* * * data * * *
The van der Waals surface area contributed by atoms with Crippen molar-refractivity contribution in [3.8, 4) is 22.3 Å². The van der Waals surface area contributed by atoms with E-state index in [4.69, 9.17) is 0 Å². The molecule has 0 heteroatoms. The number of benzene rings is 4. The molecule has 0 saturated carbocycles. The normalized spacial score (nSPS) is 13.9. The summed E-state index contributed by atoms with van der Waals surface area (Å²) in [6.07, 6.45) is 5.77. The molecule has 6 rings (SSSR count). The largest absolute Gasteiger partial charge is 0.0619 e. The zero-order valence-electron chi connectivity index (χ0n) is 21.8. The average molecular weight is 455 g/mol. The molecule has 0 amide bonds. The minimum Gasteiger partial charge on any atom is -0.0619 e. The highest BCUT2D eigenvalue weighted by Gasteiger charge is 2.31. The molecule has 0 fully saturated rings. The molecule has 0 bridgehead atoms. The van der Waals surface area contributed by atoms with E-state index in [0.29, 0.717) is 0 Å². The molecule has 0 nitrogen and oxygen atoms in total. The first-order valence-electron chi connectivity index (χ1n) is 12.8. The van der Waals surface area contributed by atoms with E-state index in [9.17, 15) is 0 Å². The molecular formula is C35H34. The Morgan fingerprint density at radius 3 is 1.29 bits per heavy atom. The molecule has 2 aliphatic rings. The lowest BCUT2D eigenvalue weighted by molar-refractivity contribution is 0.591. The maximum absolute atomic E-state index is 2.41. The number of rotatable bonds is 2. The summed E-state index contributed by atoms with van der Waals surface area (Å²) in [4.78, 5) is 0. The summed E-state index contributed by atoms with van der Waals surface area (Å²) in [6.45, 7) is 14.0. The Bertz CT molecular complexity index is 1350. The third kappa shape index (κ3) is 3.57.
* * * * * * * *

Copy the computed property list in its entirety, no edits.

The van der Waals surface area contributed by atoms with Crippen molar-refractivity contribution in [3.8, 4) is 22.3 Å². The van der Waals surface area contributed by atoms with E-state index in [4.69, 9.17) is 0 Å². The molecule has 0 heteroatoms. The number of benzene rings is 4. The molecule has 0 saturated carbocycles. The normalized spacial score (nSPS) is 13.9. The summed E-state index contributed by atoms with van der Waals surface area (Å²) in [6.07, 6.45) is 5.77. The molecule has 6 rings (SSSR count). The largest absolute Gasteiger partial charge is 0.0619 e. The zero-order valence-electron chi connectivity index (χ0n) is 21.8. The average molecular weight is 455 g/mol. The molecule has 0 amide bonds. The minimum Gasteiger partial charge on any atom is -0.0619 e. The highest BCUT2D eigenvalue weighted by Gasteiger charge is 2.31. The molecule has 0 fully saturated rings. The molecule has 0 bridgehead atoms. The van der Waals surface area contributed by atoms with E-state index in [0.29, 0.717) is 0 Å². The molecule has 0 nitrogen and oxygen atoms in total. The first-order valence-electron chi connectivity index (χ1n) is 12.8. The van der Waals surface area contributed by atoms with E-state index in [9.17, 15) is 0 Å². The molecular formula is C35H34. The Morgan fingerprint density at radius 3 is 1.29 bits per heavy atom. The molecule has 2 aliphatic rings. The lowest BCUT2D eigenvalue weighted by molar-refractivity contribution is 0.591. The maximum absolute atomic E-state index is 2.41. The number of rotatable bonds is 2. The summed E-state index contributed by atoms with van der Waals surface area (Å²) in [4.78, 5) is 0. The summed E-state index contributed by atoms with van der Waals surface area (Å²) in [6.45, 7) is 14.0. The Bertz CT molecular complexity index is 1350. The third kappa shape index (κ3) is 3.57.